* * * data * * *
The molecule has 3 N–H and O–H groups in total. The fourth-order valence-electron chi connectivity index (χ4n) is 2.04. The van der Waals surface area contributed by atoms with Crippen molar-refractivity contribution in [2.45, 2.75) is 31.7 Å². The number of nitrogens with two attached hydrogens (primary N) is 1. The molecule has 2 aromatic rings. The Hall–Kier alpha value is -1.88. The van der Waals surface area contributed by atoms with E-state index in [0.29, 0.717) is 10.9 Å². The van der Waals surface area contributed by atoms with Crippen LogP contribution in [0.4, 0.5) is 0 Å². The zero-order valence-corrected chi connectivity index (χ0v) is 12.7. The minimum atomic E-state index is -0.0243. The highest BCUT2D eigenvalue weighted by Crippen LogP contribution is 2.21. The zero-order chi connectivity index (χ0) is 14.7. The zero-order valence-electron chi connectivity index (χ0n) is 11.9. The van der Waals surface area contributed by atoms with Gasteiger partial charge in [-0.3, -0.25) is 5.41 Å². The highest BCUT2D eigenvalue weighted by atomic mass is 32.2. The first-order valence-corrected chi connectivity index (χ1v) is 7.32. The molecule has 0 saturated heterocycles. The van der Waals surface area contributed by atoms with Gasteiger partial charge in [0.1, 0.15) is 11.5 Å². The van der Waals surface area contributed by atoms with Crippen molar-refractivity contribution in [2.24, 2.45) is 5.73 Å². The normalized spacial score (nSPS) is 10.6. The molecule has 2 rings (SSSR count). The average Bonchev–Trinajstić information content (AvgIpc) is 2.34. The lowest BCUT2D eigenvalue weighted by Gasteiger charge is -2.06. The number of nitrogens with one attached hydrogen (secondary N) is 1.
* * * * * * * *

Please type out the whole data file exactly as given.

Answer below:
The molecule has 3 N–H and O–H groups in total. The fourth-order valence-electron chi connectivity index (χ4n) is 2.04. The van der Waals surface area contributed by atoms with Crippen molar-refractivity contribution in [2.45, 2.75) is 31.7 Å². The number of nitrogens with two attached hydrogens (primary N) is 1. The molecule has 2 aromatic rings. The Hall–Kier alpha value is -1.88. The van der Waals surface area contributed by atoms with E-state index in [0.29, 0.717) is 10.9 Å². The van der Waals surface area contributed by atoms with Crippen LogP contribution in [0.4, 0.5) is 0 Å². The zero-order valence-corrected chi connectivity index (χ0v) is 12.7. The minimum atomic E-state index is -0.0243. The highest BCUT2D eigenvalue weighted by Crippen LogP contribution is 2.21. The zero-order chi connectivity index (χ0) is 14.7. The zero-order valence-electron chi connectivity index (χ0n) is 11.9. The van der Waals surface area contributed by atoms with Gasteiger partial charge in [-0.3, -0.25) is 5.41 Å². The highest BCUT2D eigenvalue weighted by atomic mass is 32.2. The first-order valence-corrected chi connectivity index (χ1v) is 7.32. The molecule has 0 saturated heterocycles. The van der Waals surface area contributed by atoms with Gasteiger partial charge in [0.1, 0.15) is 11.5 Å². The van der Waals surface area contributed by atoms with Crippen molar-refractivity contribution in [2.24, 2.45) is 5.73 Å². The normalized spacial score (nSPS) is 10.6. The molecule has 2 rings (SSSR count). The average Bonchev–Trinajstić information content (AvgIpc) is 2.34. The lowest BCUT2D eigenvalue weighted by Gasteiger charge is -2.06. The number of nitrogens with one attached hydrogen (secondary N) is 1.